Keywords: Akt, caspase-3, progesterone, sperm survival, tyrosine phosphorylation


How to cite this article:
Pujianto DA, Sisca S, Yunaini L. Progesterone increases capacitation and exerts a prosurvival effect in sperm via Akt activation. J Nat Sc Biol Med 2019;10, Suppl S1:24-8

How to cite this URL:
Pujianto DA, Sisca S, Yunaini L. Progesterone increases capacitation and exerts a prosurvival effect in sperm via Akt activation. J Nat Sc Biol Med [serial online] 2019 [cited 2020 Jan 23];10, Suppl S1:24-8. Available from: http://www.jnsbm.org/text.asp?2019/10/3/24/275579




   Introduction Top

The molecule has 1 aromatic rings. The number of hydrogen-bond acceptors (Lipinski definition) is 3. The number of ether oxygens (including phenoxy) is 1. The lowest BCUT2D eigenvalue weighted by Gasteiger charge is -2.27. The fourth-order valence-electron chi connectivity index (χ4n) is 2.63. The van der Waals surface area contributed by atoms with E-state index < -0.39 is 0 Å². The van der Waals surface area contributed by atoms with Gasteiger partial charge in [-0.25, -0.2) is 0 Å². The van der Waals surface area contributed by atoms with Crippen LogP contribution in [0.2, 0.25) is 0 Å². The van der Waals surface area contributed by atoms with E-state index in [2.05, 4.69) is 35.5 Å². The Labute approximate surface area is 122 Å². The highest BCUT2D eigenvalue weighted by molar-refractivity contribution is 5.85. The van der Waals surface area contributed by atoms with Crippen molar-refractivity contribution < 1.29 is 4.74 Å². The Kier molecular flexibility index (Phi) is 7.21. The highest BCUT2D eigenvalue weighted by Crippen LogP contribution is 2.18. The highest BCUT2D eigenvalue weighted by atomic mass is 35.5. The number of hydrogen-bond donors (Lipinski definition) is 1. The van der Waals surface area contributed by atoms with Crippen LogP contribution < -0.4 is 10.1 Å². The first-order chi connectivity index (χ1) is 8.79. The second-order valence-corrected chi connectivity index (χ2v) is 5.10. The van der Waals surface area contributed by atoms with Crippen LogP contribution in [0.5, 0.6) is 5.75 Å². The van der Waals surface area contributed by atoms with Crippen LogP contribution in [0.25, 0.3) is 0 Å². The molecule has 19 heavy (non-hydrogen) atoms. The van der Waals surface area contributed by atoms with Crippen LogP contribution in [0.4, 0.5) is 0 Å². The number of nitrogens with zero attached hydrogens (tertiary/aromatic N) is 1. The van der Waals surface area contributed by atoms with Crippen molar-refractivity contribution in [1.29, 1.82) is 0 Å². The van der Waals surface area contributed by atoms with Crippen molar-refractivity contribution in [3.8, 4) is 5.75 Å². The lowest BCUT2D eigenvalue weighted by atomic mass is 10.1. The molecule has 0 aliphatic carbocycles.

Infertility affects an estimated 15% of couples globally, and 50% of infertility cases are caused by male factors.[1] Assisted reproductive technology aims to overcome male infertility, but this method is often constrained by low sperm motility and survival.[2] Sperm cells are transcriptionally inactive, and the development of immature cells into mature cells capable of fertilizing the oocyte relies heavily on changes or modifications of pre-existing proteins.[3] Proteomic analysis of sperm cells is therefore essential for identifying proteins responsible for declining sperm quality and for identifying target proteins for regulating male fertility.[4] Proteomic analyses of human, mouse, and rat sperm have been conducted in the past 10 years.[5],[6],[7] These studies revealed the presence of some unexpected protein receptors on the surface of human sperm, including tyrosine kinase, glutamate-gated ion channel, and nongenomic progesterone receptors.[8] The presence of these receptors indicates a role for their ligands in the initiation of the biochemical pathways that regulate sperm functions. Previous studies have reported that P4 receptors were located on the sperm membrane, raising the question of whether P4 may affect the process of capacitation, indicated by global tyrosine phosphorylation in the sperm cells. Moreover, a recent study reported that progesterone has a survival effect on glioblastoma multiforme cells.[9] In this study, we aimed to determine if P4 affected sperm capacitation and stimulated a prosurvival effect by suppressing the apoptotic process in sperm cells.